I suppose that the question of music as language should somehow find its way in Music theory... -- Hucbald.SaintAmand (talk) 09:29, 31 July 2017 (UTC)

If memory serves, tabla player Zakir Hussain devoted a track (or several?) of a CD in the early nineties to a Bol rendition of an extended call and response drum sequence. in that case, the syllables did indeed seem to stand in for the tempo and voicing of the drums, a musical performance in their own right. In one of his lectures in the mid seventies, Prof. Malm mentioned a similar sequence of Japanese syllables as impromptu performance (perhaps in a film) but I have no way of tracking that down. These things do tend to vanish in the wind, and memory is fleeting. That being said, the external links in the Bol article may reward perusal. Just plain Bill (talk) 11:51, 31 July 2017 (UTC)

What is "common law" and "modern law"?

See - what do these phrases mean? -- naught101 (talk) 02:52, 9 August 2018 (UTC)

The entire section was a prank, made 26 days too late for April Fool's Day 2017, in this edit. All of the "citations" were to a single undefined source name. I am ashamed to say that I have been following this article for years now, but never noticed the vandalism. I have now removed it.--Jerome Kohl (talk) 06:18, 9 August 2018 (UTC)

Theory 1750-1900

Browsing through this article, I discover a section that I had not noticed before, Music_theory#1750-1900.

One first reads that although Western theory became a world standard, other theoretical traditions survive, among others "the long and rich musical traditions unique to ancient and current cultures of Africa" - the paragraph does not say which traditions, where in Africa. Whether these really "describe specific forms, genres, performance practices, tunings, and other aspects of music theory" remains to be demonstrated. Some African traditions certainly evidence forms, genres, performance practices and tunings, but it is not obvious to me that their theoretical description is not mainly Western.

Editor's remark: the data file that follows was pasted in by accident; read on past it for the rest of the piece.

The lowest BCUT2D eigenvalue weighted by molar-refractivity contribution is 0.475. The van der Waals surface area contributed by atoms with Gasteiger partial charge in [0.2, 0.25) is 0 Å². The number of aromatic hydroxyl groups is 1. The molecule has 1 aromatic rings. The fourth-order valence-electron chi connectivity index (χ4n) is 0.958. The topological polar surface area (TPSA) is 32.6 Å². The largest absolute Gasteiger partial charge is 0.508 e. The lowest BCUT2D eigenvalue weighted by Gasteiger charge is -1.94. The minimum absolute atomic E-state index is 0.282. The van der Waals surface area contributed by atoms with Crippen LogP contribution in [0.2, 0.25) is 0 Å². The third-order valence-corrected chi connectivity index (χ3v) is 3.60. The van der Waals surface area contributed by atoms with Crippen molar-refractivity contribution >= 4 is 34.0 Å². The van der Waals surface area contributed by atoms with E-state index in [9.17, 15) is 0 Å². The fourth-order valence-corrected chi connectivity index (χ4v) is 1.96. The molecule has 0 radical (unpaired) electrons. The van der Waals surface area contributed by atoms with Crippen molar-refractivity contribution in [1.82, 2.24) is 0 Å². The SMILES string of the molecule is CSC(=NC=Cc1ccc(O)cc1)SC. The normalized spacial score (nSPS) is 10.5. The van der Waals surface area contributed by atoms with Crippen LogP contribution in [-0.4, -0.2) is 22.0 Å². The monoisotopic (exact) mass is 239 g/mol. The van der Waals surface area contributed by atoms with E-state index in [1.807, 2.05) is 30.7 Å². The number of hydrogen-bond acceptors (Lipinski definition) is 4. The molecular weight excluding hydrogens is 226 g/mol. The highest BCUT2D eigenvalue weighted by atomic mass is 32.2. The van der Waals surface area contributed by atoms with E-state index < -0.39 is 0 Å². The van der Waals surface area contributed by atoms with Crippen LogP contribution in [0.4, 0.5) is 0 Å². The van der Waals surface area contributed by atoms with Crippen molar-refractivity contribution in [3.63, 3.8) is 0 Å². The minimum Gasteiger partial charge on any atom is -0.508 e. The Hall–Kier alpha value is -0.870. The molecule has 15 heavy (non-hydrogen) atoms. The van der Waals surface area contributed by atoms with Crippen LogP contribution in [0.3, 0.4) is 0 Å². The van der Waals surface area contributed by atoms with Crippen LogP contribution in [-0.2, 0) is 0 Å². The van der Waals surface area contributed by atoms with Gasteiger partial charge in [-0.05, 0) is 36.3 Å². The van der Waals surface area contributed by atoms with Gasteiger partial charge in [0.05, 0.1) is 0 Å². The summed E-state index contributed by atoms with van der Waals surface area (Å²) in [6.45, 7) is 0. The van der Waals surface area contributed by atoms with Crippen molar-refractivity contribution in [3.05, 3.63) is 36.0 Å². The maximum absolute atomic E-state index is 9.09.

The section then has a paragraph about Sacred harp music which, it says, "uses a different kind of scale and theory in practice". The description that follows of "Secret harp theory" merely indicates that it practices solmisation on three notes (fa sol la), with a staff notation using three different note shapes for these three syllables. A quick look through the Sacred_Harp article evidences that it actually makes use of four syllables (including mi) and four note shapes.

Is this really all what has to be said of modern theory of music, 1750-1900? Do the musical tradition of "ancient and current" cultures of Africa belong to the period 1750-1900; do they really include a theory? And is "Sacred harp theory" the important point of Western theory in the same period, while four-note solmisation practice probably is documented from the Renaissance onwards, and four note-shapes notation certainly existed decades before Sacred harp music? (See Shape-note hymnody in the New Grove Online).

This section as it is appears to me deridable. It shows that this article remains in need of much work... -- Hucbald.SaintAmand (talk) 21:15, 27 November 2018 (UTC)